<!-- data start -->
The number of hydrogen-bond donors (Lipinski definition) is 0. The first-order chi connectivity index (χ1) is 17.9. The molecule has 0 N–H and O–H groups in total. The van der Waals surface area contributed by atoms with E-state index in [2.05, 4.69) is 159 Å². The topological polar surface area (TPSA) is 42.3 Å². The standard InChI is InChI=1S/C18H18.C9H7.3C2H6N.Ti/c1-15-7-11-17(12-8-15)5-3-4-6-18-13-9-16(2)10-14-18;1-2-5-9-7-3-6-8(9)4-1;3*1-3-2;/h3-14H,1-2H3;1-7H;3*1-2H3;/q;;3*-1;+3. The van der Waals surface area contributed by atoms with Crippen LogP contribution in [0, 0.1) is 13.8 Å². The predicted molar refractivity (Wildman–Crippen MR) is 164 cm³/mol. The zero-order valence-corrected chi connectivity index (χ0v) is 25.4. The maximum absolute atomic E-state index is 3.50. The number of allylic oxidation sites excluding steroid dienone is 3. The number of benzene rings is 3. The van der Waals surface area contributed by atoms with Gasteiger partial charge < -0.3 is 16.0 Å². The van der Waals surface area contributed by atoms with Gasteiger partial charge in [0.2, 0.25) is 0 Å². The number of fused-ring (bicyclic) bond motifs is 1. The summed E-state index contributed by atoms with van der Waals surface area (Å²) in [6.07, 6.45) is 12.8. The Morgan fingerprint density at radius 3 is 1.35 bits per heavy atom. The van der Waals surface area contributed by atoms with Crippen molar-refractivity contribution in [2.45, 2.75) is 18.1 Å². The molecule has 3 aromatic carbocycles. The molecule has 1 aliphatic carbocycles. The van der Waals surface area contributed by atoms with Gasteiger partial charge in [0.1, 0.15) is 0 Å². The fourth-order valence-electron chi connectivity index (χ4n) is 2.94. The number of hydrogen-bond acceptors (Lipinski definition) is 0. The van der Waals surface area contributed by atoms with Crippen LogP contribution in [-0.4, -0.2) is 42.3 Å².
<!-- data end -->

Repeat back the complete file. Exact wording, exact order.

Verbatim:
The number of hydrogen-bond donors (Lipinski definition) is 0. The first-order chi connectivity index (χ1) is 17.9. The molecule has 0 N–H and O–H groups in total. The van der Waals surface area contributed by atoms with E-state index in [2.05, 4.69) is 159 Å². The topological polar surface area (TPSA) is 42.3 Å². The standard InChI is InChI=1S/C18H18.C9H7.3C2H6N.Ti/c1-15-7-11-17(12-8-15)5-3-4-6-18-13-9-16(2)10-14-18;1-2-5-9-7-3-6-8(9)4-1;3*1-3-2;/h3-14H,1-2H3;1-7H;3*1-2H3;/q;;3*-1;+3. The van der Waals surface area contributed by atoms with Crippen LogP contribution in [0, 0.1) is 13.8 Å². The predicted molar refractivity (Wildman–Crippen MR) is 164 cm³/mol. The zero-order valence-corrected chi connectivity index (χ0v) is 25.4. The maximum absolute atomic E-state index is 3.50. The number of allylic oxidation sites excluding steroid dienone is 3. The number of benzene rings is 3. The van der Waals surface area contributed by atoms with Gasteiger partial charge < -0.3 is 16.0 Å². The van der Waals surface area contributed by atoms with Gasteiger partial charge in [0.2, 0.25) is 0 Å². The number of fused-ring (bicyclic) bond motifs is 1. The summed E-state index contributed by atoms with van der Waals surface area (Å²) in [6.07, 6.45) is 12.8. The Morgan fingerprint density at radius 3 is 1.35 bits per heavy atom. The van der Waals surface area contributed by atoms with Crippen molar-refractivity contribution in [2.45, 2.75) is 18.1 Å². The molecule has 3 aromatic carbocycles. The molecule has 1 aliphatic carbocycles. The van der Waals surface area contributed by atoms with Gasteiger partial charge in [0.1, 0.15) is 0 Å². The fourth-order valence-electron chi connectivity index (χ4n) is 2.94. The number of hydrogen-bond acceptors (Lipinski definition) is 0. The van der Waals surface area contributed by atoms with Crippen LogP contribution in [-0.4, -0.2) is 42.3 Å².